Like other labels, such as Information Age or Knowledge Society, cyberspace tends to be equated with epochal social change. AICTs are presumed to play a seminal, causal role in globalization (see Friedman 2005). Such presumptions fit neatly into long traditions of theorizing, from Leninist Marxisms to postmodernisms, that privilege technologies as engines of social change. In the long, especially American version of technological determinism, the impact of any other social dynamics on technologies is largely ignored.

Ironically, the social correlates of automated ICTs, and the dynamics of cyberspace, become both more pronounced and harder to see. The attribution of transformational changes in social relations to the adoption of AICTs is reinforced by, and reinforces, popular perceptions of massive, technology-induced social change. That AICTs automate processes (make them more rapid, more farreaching, etc.) is what gives them their potential to transform. Yet in carrying out interactions among data, information, and knowledge “behind our backs,” AICTs also make these social processes more opaque. The political and social theorist Langdon Winner points to a dazzled, computing-induced “technological somnambulism” that has made the age of cyberspace an era of “mythinformation” (Winner 1984).

Thus, there is a belief that cyberspace colonizes real life, that the new social relations engendered by computing first influence and then come to dominate what went before. Its popularity explains why social science attends to cybertalk, but to many observers it should do so as hypothesis, not as presumption. Social scientists need to explore the ways in which the social dynamics of computer-mediated spaces are influenced by, as well as influence, other social dynamics. Some, such as Frank Webster, have studied cyberspace in this even-handed empirical manner, and those with long ethnographic involvement in cyberspace tend to document social continuities between cyberspace and other social dynamics. Yet even this work too often complexifies its own interpretation, performing transformationalist rhetoric irrespective of—and often in contradiction to—its own empirical results.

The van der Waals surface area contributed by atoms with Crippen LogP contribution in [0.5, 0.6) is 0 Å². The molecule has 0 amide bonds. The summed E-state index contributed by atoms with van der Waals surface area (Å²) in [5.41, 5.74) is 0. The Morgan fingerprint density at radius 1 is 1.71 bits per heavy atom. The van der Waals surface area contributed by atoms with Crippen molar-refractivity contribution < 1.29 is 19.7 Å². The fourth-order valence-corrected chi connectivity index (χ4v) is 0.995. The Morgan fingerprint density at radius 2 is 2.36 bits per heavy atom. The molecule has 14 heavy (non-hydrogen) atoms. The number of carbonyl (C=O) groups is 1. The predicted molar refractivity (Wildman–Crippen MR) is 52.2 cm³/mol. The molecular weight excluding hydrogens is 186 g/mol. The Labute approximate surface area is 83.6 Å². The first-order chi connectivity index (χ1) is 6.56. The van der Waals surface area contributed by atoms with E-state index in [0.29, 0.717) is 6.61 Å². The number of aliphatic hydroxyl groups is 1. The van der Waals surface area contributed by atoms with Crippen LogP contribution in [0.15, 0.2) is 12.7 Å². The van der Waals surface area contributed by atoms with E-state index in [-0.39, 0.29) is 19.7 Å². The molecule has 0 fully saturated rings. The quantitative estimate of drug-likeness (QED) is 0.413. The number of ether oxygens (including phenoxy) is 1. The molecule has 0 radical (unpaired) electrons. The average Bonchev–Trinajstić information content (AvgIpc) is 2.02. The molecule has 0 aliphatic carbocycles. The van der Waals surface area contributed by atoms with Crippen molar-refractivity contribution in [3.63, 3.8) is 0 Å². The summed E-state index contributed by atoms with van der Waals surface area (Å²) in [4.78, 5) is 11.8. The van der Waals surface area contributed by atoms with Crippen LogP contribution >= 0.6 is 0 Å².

In practice, university courses on the social impacts of computing outnumber those on the impacts of social processes on computing. The pervasive sense that transformative social change is inevitable, and therefore not worth thinking about too much, may follow functionally from the actions of powerful social forces that have an interest in promoting this view. For all these reasons, social research on cyberspace, like most popular musings on technology, needs to be approached with skepticism.


  1. Bell, Daniel. 1973. The Coming of Post-Industrial Society: A Venture in Social Forecasting. New York: Basic Books.
  2. Gibson, William. 1984. Neuromancer. New York: Ace Books.
  3. Hakken David. 1999. Cyborgs@Cyberspace?: An Ethnographer Looks to the Future. New York: Routledge.
  4. Webster, Frank. 2002. Theories of the Information Society. 2nd ed. London: Taylor & Francis.
  5. Winner, Langdon. 1984. Mythinformation in the High Tech Era. IEEE Spectrum 21 (6): 90–96.